Surgery can be performed with intravenous sedation but is typically performed with general anesthesia. The eyelids may be temporarily sewn together for 1-2 weeks to help minimize swelling and to prevent extrusion of the plastic conformer placed at the time of surgery. A patch is placed over the operated eye for a few days, then ice packs are applied. Some patients experience nausea during the first 24-48 hours following eye removal. This is generally controlled with suppositories or oral medications.
The Artificial Eye (Prosthesis)
The artificial eye covers the eye socket tissue and underlying (buried) orbital implant. Artificial eye-makers are referred to as Ocularists. Ocularists make a custom impression of a patient’s eye socket in order to obtain an ideal fit. The Ocularists hand paints the iris color to correspond to the patient’s normal eye. Fine red threads and other specialized techniques are utilized to simulate naturally appearing veins and arteries.
The artificial eye is typically fit 5-6 weeks following surgery or when the eye socket swelling has subsided.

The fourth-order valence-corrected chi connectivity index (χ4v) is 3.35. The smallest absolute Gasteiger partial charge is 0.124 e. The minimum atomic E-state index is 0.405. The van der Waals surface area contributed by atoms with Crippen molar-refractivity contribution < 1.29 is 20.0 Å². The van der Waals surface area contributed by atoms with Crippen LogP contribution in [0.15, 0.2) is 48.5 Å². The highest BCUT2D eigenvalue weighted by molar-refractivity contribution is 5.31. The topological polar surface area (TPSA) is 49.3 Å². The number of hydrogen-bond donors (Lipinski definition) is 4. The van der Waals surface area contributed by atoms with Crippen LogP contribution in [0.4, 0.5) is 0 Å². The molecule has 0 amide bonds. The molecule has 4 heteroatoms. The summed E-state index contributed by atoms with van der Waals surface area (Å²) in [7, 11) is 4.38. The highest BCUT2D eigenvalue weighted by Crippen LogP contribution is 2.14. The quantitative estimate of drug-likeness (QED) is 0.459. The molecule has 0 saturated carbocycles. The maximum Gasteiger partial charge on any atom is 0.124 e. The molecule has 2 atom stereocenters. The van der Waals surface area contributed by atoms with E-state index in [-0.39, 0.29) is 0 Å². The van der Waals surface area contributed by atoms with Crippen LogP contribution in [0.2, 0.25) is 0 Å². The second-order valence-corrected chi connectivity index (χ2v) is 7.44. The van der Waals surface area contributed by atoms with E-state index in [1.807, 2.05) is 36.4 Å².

Dr. Klapper’s office will help coordinate your care with the Ocularist. Central Indiana is fortunate to have access to some of the finest Ocularists in North America. Fitting of the prosthesis usually requires at least two visits with the ocularist. Specific instructions regarding regular prosthesis cleaning and maintenance are individualized and will be reviewed by the Ocularist and by Dr. Klapper. Annual follow-up with the Ocularist for cleaning and polishing is highly recommended. Replacement of the artificial eye may be necessary every 5 years or so.
Other Anophthalmic Socket Concerns
It is important for patients with anophthalmic sockets (eye socket that have undergone evisceration or enucleation surgery) to have regular follow-up. Upper eyelid drooping (ptosis), lower eyelid laxity (looseness), and upper eyelid hollowness (superior sulcus deformity), are common eyelid malpositions encountered even following successful enucleation or evisceration surgery. These eyelid abnormalities are corrected with out patient surgical procedures, typically with local anesthesia.